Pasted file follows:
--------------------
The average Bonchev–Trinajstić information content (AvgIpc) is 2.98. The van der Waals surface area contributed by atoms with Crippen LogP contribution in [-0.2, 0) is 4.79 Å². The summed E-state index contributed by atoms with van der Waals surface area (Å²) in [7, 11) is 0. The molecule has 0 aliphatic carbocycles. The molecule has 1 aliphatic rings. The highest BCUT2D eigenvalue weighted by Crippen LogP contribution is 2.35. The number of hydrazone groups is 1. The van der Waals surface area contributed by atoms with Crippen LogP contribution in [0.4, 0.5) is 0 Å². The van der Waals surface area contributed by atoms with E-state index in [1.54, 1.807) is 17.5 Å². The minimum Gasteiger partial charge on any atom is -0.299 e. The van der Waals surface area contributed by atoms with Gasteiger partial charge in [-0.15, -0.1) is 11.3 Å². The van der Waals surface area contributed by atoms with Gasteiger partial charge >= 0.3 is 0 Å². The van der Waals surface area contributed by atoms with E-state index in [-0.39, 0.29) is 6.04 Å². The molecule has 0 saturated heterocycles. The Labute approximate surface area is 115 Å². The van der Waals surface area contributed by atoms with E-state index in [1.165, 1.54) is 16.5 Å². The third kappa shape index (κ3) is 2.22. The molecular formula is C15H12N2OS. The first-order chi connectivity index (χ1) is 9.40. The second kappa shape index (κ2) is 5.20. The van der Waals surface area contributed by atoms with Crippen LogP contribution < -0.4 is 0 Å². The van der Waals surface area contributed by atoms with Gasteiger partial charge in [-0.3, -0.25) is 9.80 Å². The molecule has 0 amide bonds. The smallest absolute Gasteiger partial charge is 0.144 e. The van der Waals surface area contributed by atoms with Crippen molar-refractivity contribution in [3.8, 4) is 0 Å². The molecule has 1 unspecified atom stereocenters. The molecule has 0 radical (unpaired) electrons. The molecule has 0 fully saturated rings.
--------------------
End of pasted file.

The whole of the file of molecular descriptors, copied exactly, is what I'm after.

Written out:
The average Bonchev–Trinajstić information content (AvgIpc) is 2.98. The van der Waals surface area contributed by atoms with Crippen LogP contribution in [-0.2, 0) is 4.79 Å². The summed E-state index contributed by atoms with van der Waals surface area (Å²) in [7, 11) is 0. The molecule has 0 aliphatic carbocycles. The molecule has 1 aliphatic rings. The highest BCUT2D eigenvalue weighted by Crippen LogP contribution is 2.35. The number of hydrazone groups is 1. The van der Waals surface area contributed by atoms with Crippen LogP contribution in [0.4, 0.5) is 0 Å². The van der Waals surface area contributed by atoms with E-state index in [1.54, 1.807) is 17.5 Å². The minimum Gasteiger partial charge on any atom is -0.299 e. The van der Waals surface area contributed by atoms with Gasteiger partial charge in [-0.15, -0.1) is 11.3 Å². The van der Waals surface area contributed by atoms with Gasteiger partial charge >= 0.3 is 0 Å². The van der Waals surface area contributed by atoms with E-state index in [-0.39, 0.29) is 6.04 Å². The molecule has 0 saturated heterocycles. The Labute approximate surface area is 115 Å². The van der Waals surface area contributed by atoms with E-state index in [1.165, 1.54) is 16.5 Å². The third kappa shape index (κ3) is 2.22. The molecular formula is C15H12N2OS. The first-order chi connectivity index (χ1) is 9.40. The second kappa shape index (κ2) is 5.20. The van der Waals surface area contributed by atoms with Crippen LogP contribution < -0.4 is 0 Å². The van der Waals surface area contributed by atoms with Gasteiger partial charge in [-0.3, -0.25) is 9.80 Å². The molecule has 0 amide bonds. The smallest absolute Gasteiger partial charge is 0.144 e. The van der Waals surface area contributed by atoms with Crippen molar-refractivity contribution in [3.8, 4) is 0 Å². The molecule has 1 unspecified atom stereocenters. The molecule has 0 radical (unpaired) electrons. The molecule has 0 fully saturated rings.